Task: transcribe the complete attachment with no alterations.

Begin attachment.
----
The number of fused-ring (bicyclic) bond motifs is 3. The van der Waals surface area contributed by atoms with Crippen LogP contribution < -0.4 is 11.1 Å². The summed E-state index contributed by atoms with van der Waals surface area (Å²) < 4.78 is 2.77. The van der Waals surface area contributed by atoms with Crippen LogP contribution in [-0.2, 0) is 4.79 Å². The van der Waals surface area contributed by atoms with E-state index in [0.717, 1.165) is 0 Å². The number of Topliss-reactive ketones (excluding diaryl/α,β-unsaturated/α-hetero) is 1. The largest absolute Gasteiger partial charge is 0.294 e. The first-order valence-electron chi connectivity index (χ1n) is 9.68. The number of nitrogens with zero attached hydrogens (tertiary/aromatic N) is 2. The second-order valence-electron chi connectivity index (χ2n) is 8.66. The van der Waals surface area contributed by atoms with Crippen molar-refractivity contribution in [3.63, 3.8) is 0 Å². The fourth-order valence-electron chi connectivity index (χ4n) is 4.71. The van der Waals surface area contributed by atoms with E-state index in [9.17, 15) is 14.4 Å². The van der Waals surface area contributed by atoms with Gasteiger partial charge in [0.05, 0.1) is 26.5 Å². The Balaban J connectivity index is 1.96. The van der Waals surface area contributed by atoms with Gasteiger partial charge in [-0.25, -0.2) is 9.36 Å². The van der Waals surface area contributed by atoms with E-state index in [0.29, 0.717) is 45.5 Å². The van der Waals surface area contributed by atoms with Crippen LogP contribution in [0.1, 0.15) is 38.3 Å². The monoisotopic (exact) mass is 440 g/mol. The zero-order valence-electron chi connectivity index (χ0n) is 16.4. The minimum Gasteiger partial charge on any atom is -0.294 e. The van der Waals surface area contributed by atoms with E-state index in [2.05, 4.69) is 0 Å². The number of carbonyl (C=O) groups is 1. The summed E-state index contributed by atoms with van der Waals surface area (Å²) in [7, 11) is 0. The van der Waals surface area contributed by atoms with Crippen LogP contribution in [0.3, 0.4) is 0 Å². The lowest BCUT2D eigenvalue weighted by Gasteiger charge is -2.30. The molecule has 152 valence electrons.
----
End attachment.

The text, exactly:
The number of fused-ring (bicyclic) bond motifs is 3. The van der Waals surface area contributed by atoms with Crippen LogP contribution < -0.4 is 11.1 Å². The summed E-state index contributed by atoms with van der Waals surface area (Å²) < 4.78 is 2.77. The van der Waals surface area contributed by atoms with Crippen LogP contribution in [-0.2, 0) is 4.79 Å². The van der Waals surface area contributed by atoms with E-state index in [0.717, 1.165) is 0 Å². The number of Topliss-reactive ketones (excluding diaryl/α,β-unsaturated/α-hetero) is 1. The largest absolute Gasteiger partial charge is 0.294 e. The first-order valence-electron chi connectivity index (χ1n) is 9.68. The number of nitrogens with zero attached hydrogens (tertiary/aromatic N) is 2. The second-order valence-electron chi connectivity index (χ2n) is 8.66. The van der Waals surface area contributed by atoms with Crippen molar-refractivity contribution in [3.63, 3.8) is 0 Å². The fourth-order valence-electron chi connectivity index (χ4n) is 4.71. The van der Waals surface area contributed by atoms with E-state index in [9.17, 15) is 14.4 Å². The van der Waals surface area contributed by atoms with Gasteiger partial charge in [0.05, 0.1) is 26.5 Å². The Balaban J connectivity index is 1.96. The van der Waals surface area contributed by atoms with Gasteiger partial charge in [-0.25, -0.2) is 9.36 Å². The van der Waals surface area contributed by atoms with E-state index in [0.29, 0.717) is 45.5 Å². The van der Waals surface area contributed by atoms with Crippen LogP contribution in [0.1, 0.15) is 38.3 Å². The monoisotopic (exact) mass is 440 g/mol. The zero-order valence-electron chi connectivity index (χ0n) is 16.4. The minimum Gasteiger partial charge on any atom is -0.294 e. The van der Waals surface area contributed by atoms with E-state index in [2.05, 4.69) is 0 Å². The number of carbonyl (C=O) groups is 1. The summed E-state index contributed by atoms with van der Waals surface area (Å²) in [7, 11) is 0. The van der Waals surface area contributed by atoms with Crippen LogP contribution in [0.3, 0.4) is 0 Å². The lowest BCUT2D eigenvalue weighted by Gasteiger charge is -2.30. The molecule has 152 valence electrons.